Procter & Gamble’s Tide purclean, for example, is a detergent made from 100% renewable wind power electricity and is certified by the USDA as a bio-based product. It is the first plant-based detergent with the cleaning power of regular Tide, containing 75% bio-based ingredients.

5. Transparency and Certification

A sign of sustainable packagingMany CPG and FMCG brands are prioritizing transparency in their sustainability efforts. They seek third-party certifications to validate their claims and provide consumers with clear information about the environmental impact of their products.

The Forest Stewardship Council (FSC) certification is commonly seen on paper products to indicate responsible forestry practices. Across three designations it can indicate that all materials used came from responsibly managed, FSC-certified forests; or that a product is made from 100% recycled materials; or that a product is made with a mixture of materials from FSC-certified forests, recycled materials, and/or FSC-controlled wood.

6. Consumer Education and Engagement

Packaged grocery brands are not only changing their products but also engaging with consumers to promote sustainable choices. This includes providing information on recycling, eco-friendly practices, and how consumers can reduce their environmental footprint.

The “How2Recycle” label found on packaging helps consumers understand how to properly recycle each component of the packaging. It involves a coalition of forward thinking brands who want their packaging to be recycled and are empowering consumers through smart packaging labels.


It is no longer merely a buzzword to talk about sustainable packaged grocery brands; it’s a fundamental value and a business imperative. Brand-owners understand that by adopting eco-friendly practices in more sustainable groceries or more sustainable packaging they not only reduce their environmental impact but also appeal to a growing segment of eco-conscious consumers. The efforts of CPG and FMCG brands in leading the way toward eco-friendly products are not only commendable but also an essential step in building a more sustainable future for all. As consumers, we can support these initiatives by choosing products that prioritize sustainability and demanding even greater commitment from the brands we support. To gain greater recognition for their efforts, brand owners could enter grocery awards or packaging awards that focus on eco-friendly priorities. Together, we can continue to drive positive change in the consumer packaged goods sector and make sustainable living the new norm.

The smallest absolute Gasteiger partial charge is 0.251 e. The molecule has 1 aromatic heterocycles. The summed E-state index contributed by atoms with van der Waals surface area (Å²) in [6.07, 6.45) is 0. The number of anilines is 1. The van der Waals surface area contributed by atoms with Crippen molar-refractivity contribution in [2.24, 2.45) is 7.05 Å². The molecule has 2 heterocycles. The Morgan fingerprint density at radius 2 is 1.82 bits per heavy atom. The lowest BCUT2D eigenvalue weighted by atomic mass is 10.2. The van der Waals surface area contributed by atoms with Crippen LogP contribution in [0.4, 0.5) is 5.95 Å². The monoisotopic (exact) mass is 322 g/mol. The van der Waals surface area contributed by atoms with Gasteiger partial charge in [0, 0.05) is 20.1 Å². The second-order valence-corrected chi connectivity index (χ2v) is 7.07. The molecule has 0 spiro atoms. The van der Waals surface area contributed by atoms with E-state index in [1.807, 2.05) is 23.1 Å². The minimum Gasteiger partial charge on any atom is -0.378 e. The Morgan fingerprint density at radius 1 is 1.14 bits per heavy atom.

BOLD Awards 2024

Boldest CPG Brand is one of 33 categories in the fifth edition of the international, annual BOLD Awards. This award is open to all consumer packaged goods brands that demonstrate exceptional innovation, quality, and consumer appeal in their products and marketing strategies. From food and beverages to personal care and household goods, this category highlights the best-in-class CPG/FMCG brands that have made a significant impact on consumers’ lives.

bold award winners
Some of the female BOLD Awards IV winners wanted to share their mutual success

Entries can be submitted from now until the end of 2023. Entrants can return to their submission and update it as many times and as often as they wish – so waiting for more information or results is no reason to delay entering now. A round of public voting in January 2024 will establish a shortlist of finalists in each category, and an international panel of judges will add their assessment to the public votes to decide winners. All finalists will be invited to attend the gala dinner award ceremony held in Venice, Italy, on March 22, 2024, when the winners will be announced.

You can enter now. Each entry can be submitted to three of the 33 categories. Boldest CPG Brand is a new award category, you can check out the 2023 BOLD Awards IV winners and finalists in other categories to gauge the quality of the entries.

Clive Reffell

Clive Reffell

Clive has worked with Crowdsourcing Week to source, create and publish content since May 2016. With knowledge and experience gained in a 30+ year marketing career based in London, UK, he helps SMEs and startups to run successful crowdfunding projects, and provides support across wider marketing issues.